Then along came Trump, blowing the old Republican dog whistle on race and crime. Ronald Reagan’s “jungle” was encroaching again, this time from the south. Mexicans are “bringing drugs. They’re bringing crime. They’re rapists.” Doubling down when the statistics showed otherwise, Trump said “I don’t have a racist bone in my body,” but reiterated that Mexicans coming here “are, in many cases, criminals, drug dealers, rapists, etc.” His website section on issues does not address crime, or indeed any other issue, except one — immigration.

The conservative National Review sees the potential here for a Republican renaissance on fear of crime. In a recent paean to Nixonian nostalgia, “Revive Law and Order Conservatism,” Stephen Eide writes, “So long as the New York Times and anti-cop activist groups continue with their provocations, we can be reasonably confident that more violent unrest is to come. The spectacle of chaos descending on cities long dominated by Democrats obviously plays to the GOP’s advantage.”

He decries conservative attitudes on crime as “notably softer now than they have been in many decades.” Acknowledging that “New York City’s murders hit a 50-year low,” he observes, “there were still more than three times as many as in London, which has about the same population.” Surely that could have nothing to do with robust Second Amendment rights, another cornerstone of the Republican platform. Eide counsels Republicans that a key to victory in 2016 is to “emphasize that we still have a serious crime problem.”

Republican candidates are taking note. On Hot Air, a conservative web site, Scott Walker properly lamented a recent spate of tragic police shootings but blamed them on President Obama. “In the last six years under President Obama, we’ve seen a rise in anti-police rhetoric. Instead of hope and change, we’ve seen racial tensions worsen and a tendency to use law enforcement as a scapegoat.” And Chris Christie threw Bill de Blasio under the bus as well, “It’s the liberal policies in [New York] that have led to the lawlessness that’s been encouraged by the president of the United States,” he said. “And I’m telling you, people in this country are getting more and more fed up.”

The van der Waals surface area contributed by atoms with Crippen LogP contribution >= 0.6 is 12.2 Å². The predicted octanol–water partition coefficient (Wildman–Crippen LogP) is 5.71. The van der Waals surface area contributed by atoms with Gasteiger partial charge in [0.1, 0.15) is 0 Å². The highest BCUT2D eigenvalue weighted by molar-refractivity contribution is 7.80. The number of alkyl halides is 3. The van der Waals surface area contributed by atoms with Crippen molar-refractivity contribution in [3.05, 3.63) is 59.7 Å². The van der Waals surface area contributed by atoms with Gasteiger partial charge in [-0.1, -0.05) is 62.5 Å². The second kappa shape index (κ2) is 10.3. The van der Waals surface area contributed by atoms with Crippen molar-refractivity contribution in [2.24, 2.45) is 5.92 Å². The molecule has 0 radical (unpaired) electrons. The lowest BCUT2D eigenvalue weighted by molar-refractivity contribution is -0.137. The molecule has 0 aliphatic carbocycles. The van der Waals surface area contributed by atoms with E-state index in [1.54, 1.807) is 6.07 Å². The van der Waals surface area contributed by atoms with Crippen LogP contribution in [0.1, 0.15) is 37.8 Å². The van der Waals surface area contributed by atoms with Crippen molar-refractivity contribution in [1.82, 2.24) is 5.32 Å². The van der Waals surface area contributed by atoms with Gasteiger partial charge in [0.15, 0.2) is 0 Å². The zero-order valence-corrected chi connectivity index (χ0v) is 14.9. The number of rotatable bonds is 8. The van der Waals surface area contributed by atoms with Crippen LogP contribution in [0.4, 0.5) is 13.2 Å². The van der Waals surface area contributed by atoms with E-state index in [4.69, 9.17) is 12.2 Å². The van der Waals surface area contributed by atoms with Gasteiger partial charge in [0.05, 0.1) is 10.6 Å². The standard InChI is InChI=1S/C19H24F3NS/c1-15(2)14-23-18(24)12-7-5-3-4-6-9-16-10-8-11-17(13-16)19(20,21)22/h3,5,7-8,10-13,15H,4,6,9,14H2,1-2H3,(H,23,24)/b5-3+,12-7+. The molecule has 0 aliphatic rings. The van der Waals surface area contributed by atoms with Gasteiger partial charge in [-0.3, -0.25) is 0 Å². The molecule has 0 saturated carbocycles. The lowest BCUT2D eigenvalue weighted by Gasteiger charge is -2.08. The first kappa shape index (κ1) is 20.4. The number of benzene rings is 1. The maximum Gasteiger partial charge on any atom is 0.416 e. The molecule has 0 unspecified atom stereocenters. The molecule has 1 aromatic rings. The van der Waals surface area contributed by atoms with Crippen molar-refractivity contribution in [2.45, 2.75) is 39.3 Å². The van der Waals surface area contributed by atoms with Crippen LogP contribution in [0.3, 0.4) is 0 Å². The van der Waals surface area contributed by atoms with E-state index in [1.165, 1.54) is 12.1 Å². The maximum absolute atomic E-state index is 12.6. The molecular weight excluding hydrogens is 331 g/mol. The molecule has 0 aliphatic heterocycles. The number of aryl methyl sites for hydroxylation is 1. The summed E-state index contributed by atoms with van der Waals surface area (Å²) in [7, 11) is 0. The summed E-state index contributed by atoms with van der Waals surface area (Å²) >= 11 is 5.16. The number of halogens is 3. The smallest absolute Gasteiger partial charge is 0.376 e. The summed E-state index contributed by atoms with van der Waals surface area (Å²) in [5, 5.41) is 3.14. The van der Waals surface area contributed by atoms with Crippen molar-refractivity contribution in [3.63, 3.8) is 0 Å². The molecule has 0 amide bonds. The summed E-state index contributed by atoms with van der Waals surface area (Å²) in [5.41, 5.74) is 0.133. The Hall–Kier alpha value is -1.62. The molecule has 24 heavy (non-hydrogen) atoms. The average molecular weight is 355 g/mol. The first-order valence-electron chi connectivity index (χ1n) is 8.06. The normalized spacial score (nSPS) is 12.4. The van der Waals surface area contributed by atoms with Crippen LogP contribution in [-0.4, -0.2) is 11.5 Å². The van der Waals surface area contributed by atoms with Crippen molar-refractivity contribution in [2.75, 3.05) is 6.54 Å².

Republicans are increasingly positioning the issue as a rift between Black Lives Matter and police unions, between Sanctuary Cities and thousand mile anti-rapist walls. The constructive discourse in recent months about the crushing costs of incarceration, the waste of mandatory minimum sentences, the twin crises of mental health and addiction in prison, the endless cost and delay in enforcing the death penalty has all but ended. In its place, Republicans are moving toward the traditional toxic brew of race, ethnicity, white middle class insecurity and panic about crime.

Get ready for the return of Willie Horton.

 

By: Eric Lewis, Chairman of Reprieve US, a Human Rights Organization; The Marshall Project, Brennan Center for Justice, September 15, 2015

September 16, 2015 Posted by | Crime Rates, Criminal Justice Reform, GOP Presidential Candidates, Race and Ethnicity, Republicans | , , , , , , , | Leave a comment

“Bye-Bye Federal Criminal Justice Reform?”: Hard To Imagine GOP Congressional Leaders Bucking Their Base To Push Reform